Arranging the Initial Therapy Client Call

Understanding the journey your client travels to find you can better prepare you for this initial conversation and gain a new client.

Therapy Practice Client Call

Therapy practice client call - How do you manage that, all important, first chat or initial call with your prospective therapy client? My latest infographic is about the journey your therapy client travels. I think there are eight Steps and six Touchpoints in a therapy client's journey which starts from the moment they decide they need help to when they complete their therapy sessions with you.

Therapy Practice Client Touchpoints

The infographic shows my ‘take’ on the Steps and the various Touchpoints in that therapy client journey. Touchpoints are times when a client will have contact with you or your presence, such as your website or directory listing coming up on a web search or a word-of-mouth referral.

At any one of these Touchpoints, a client makes a decision. To stop or to continue and ultimately become your client. All aspects of the client journey are important but Steps 4 and 5, and the corresponding Touchpoints, 3 and 4, are when the prospective client moves to become a paying client.

Arranging the Initial Client Call

Before I talk more about Step 5 I want to focus on Step 4, the client reaching out to you. How they contact you will depend on where they’ve found you. Contact might be a phone call, message, or email.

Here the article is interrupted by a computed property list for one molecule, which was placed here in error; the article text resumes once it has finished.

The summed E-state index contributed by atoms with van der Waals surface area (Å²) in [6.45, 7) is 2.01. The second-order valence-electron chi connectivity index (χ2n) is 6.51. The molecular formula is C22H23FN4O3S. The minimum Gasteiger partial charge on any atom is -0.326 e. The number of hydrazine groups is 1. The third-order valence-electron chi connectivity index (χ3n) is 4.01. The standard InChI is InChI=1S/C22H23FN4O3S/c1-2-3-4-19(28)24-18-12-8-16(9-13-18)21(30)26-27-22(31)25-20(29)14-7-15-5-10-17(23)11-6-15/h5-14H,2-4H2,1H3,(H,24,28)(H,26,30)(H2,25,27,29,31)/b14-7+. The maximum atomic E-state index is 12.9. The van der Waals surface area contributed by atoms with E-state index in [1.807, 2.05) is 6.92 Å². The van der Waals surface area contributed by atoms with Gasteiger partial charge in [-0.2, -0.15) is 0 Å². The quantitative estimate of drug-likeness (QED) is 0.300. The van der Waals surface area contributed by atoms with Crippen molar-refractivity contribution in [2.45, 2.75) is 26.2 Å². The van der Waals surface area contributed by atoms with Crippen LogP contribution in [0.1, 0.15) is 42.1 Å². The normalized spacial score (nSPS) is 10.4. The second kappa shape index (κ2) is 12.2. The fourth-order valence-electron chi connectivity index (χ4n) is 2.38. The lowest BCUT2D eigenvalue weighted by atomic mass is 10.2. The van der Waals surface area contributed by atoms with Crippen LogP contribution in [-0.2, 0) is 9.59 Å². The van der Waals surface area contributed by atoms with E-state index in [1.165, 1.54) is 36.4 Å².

There are different ways of arranging the initial call. Some therapists will use an app like Calendly or TidyCal. I use TidyCal. These allow clients to book an initial call with you through the app. Often the booking form can be integrated with your website and your preferred calendar.

The other option is to respond personally, in writing, to arrange the call. Or you can call the prospective client and, if it’s convenient for the client, have a chat there and then.

If you arrange and time and date for your call what method do you use?  As I mentioned above you can make a phone call. Some therapists use video conferencing, such as Zoom. This has the advantage of enabling you both to see each other rather than rely on sound alone. There is no right or wrong.

Once you’ve set a time and date, you are heading to Step 5, the initial call itself.

Therapy Practice Call Preparation

Remember the purpose of this call is to have the person move from prospective client to client.

Your mindset about this call is very important. Do you go into the call with the expectation that you will be able to help and that they will become your next new client? Yes or No?